Fallout and Fallout 2Edit
Companions cannot be controlled directly. Instead, one can change some settings for their AI. In Fallout, the controls are rudimentary at best while Fallout 2 is a substantial improvement.
Companions don't level up by gaining experience as the protagonist does.
In Fallout, companions do not level up at all.
In Fallout 2, each companion has a fixed number (typically, 4-6) of predefined levels called "stages" in the form of multiple alternative models for them with different statistics. Each time the player character gains a level, every current companion has a chance to go up a stage i.e. change to a more powerful model. A companion starts with a base model, then advances to stage 1, 2 etc.
Using fixed models also means that a companion cannot permanently gain stats in any other way, e.g. by reading skill books.
Due to a design bug, companions who have 6 stages cannot ever reach Stage 6. That's because the developer who was programing the party.txt load apparently thought that Stage 1 was the initial model and only allocated 5 slots for additional model data.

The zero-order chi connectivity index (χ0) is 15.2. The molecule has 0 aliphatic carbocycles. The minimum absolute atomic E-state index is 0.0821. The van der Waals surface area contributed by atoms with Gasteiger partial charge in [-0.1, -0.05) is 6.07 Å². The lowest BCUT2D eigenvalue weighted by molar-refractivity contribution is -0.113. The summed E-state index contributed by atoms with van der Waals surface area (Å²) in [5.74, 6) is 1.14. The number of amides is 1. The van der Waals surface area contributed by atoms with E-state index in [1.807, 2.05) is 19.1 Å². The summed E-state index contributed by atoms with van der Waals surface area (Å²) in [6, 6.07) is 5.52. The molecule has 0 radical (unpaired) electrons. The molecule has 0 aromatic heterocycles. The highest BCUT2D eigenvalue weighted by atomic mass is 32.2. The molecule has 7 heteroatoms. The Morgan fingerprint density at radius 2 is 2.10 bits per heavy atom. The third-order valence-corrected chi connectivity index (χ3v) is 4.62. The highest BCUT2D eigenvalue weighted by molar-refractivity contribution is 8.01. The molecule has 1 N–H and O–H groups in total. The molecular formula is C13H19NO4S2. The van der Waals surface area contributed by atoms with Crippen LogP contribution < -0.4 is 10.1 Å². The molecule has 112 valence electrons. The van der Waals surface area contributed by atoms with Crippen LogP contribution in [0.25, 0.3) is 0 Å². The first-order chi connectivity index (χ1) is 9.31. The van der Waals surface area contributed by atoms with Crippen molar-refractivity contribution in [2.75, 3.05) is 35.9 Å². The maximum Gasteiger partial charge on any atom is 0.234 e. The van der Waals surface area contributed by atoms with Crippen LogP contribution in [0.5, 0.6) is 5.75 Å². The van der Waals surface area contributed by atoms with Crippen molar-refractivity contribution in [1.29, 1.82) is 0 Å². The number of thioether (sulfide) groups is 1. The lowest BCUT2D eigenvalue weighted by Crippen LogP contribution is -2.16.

The kinds of weapons a companion can use is not determined by the weapon's type but rather by the in-game model the weapon utilizes when used. A companion can use weapons that their character model has animation sprites for. The types of weapon models are:
- Unarmed weapons
- Knife (incl. blades)
- Large rifle (incl. flamer)
- Gatling gun
- Rocket launcher
It's due to this mechanic that a companion's model doesn't change from wearing different types of armor — changing the model would change their qualifications as well. The added benefit here is making it easier to distinguish the companion from regular NPCs wearing the same type of armor.
In Fallout 2, if a companion has a higher active tag skill than the protagonist, whenever the player uses that skill on something, the companion lends them a hand by running in and using the corresponding skill on the object themselves. This way, a skill check will be done against their skill level, which allows the protagonist to do things they would otherwise be not qualified to.
This doesn't, however, extend to other interactions like skill checks in normal dialogue and during regular object use (e.g. it's not possible to use a strong companion to open jammed doors in Vault 8), or when using items that act the same as an active skill (e.g. a doctor's bag). This severely limits companions' usefulness as specialists, as they can't really save the protagonist from having to train all the needed skills and stats themselves.